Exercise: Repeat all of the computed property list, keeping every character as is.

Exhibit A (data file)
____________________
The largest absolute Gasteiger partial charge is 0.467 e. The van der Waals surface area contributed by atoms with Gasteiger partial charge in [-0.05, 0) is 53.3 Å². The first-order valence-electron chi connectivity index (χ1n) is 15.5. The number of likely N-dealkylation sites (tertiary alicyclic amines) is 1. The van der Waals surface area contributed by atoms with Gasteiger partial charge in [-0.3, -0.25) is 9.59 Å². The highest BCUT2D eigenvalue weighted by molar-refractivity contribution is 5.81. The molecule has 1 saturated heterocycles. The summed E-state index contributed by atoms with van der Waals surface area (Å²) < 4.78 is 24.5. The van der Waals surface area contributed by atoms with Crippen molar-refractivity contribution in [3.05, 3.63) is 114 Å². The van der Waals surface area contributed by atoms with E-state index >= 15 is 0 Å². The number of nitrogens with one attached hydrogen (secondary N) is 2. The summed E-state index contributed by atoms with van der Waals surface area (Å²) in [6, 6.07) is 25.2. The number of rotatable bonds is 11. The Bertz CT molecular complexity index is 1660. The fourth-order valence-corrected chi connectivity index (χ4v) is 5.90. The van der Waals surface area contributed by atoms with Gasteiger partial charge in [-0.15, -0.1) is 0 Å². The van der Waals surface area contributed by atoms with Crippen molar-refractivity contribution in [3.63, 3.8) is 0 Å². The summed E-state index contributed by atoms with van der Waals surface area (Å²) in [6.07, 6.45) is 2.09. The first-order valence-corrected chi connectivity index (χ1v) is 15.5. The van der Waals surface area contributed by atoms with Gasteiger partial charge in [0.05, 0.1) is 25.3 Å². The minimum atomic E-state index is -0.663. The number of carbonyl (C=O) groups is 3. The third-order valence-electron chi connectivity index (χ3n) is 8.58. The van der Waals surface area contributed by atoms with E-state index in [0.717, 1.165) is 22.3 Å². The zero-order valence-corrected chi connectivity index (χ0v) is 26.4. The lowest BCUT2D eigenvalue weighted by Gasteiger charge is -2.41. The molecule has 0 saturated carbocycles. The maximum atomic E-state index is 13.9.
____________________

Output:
The largest absolute Gasteiger partial charge is 0.467 e. The van der Waals surface area contributed by atoms with Gasteiger partial charge in [-0.05, 0) is 53.3 Å². The first-order valence-electron chi connectivity index (χ1n) is 15.5. The number of likely N-dealkylation sites (tertiary alicyclic amines) is 1. The van der Waals surface area contributed by atoms with Gasteiger partial charge in [-0.3, -0.25) is 9.59 Å². The highest BCUT2D eigenvalue weighted by molar-refractivity contribution is 5.81. The molecule has 1 saturated heterocycles. The summed E-state index contributed by atoms with van der Waals surface area (Å²) < 4.78 is 24.5. The van der Waals surface area contributed by atoms with Crippen molar-refractivity contribution in [3.05, 3.63) is 114 Å². The van der Waals surface area contributed by atoms with E-state index >= 15 is 0 Å². The number of nitrogens with one attached hydrogen (secondary N) is 2. The summed E-state index contributed by atoms with van der Waals surface area (Å²) in [6, 6.07) is 25.2. The number of rotatable bonds is 11. The Bertz CT molecular complexity index is 1660. The fourth-order valence-corrected chi connectivity index (χ4v) is 5.90. The van der Waals surface area contributed by atoms with Gasteiger partial charge in [-0.15, -0.1) is 0 Å². The van der Waals surface area contributed by atoms with Crippen molar-refractivity contribution in [3.63, 3.8) is 0 Å². The summed E-state index contributed by atoms with van der Waals surface area (Å²) in [6.07, 6.45) is 2.09. The first-order valence-corrected chi connectivity index (χ1v) is 15.5. The van der Waals surface area contributed by atoms with Gasteiger partial charge in [0.05, 0.1) is 25.3 Å². The minimum atomic E-state index is -0.663. The number of carbonyl (C=O) groups is 3. The third-order valence-electron chi connectivity index (χ3n) is 8.58. The van der Waals surface area contributed by atoms with E-state index in [0.717, 1.165) is 22.3 Å². The zero-order valence-corrected chi connectivity index (χ0v) is 26.4. The lowest BCUT2D eigenvalue weighted by Gasteiger charge is -2.41. The molecule has 0 saturated carbocycles. The maximum atomic E-state index is 13.9.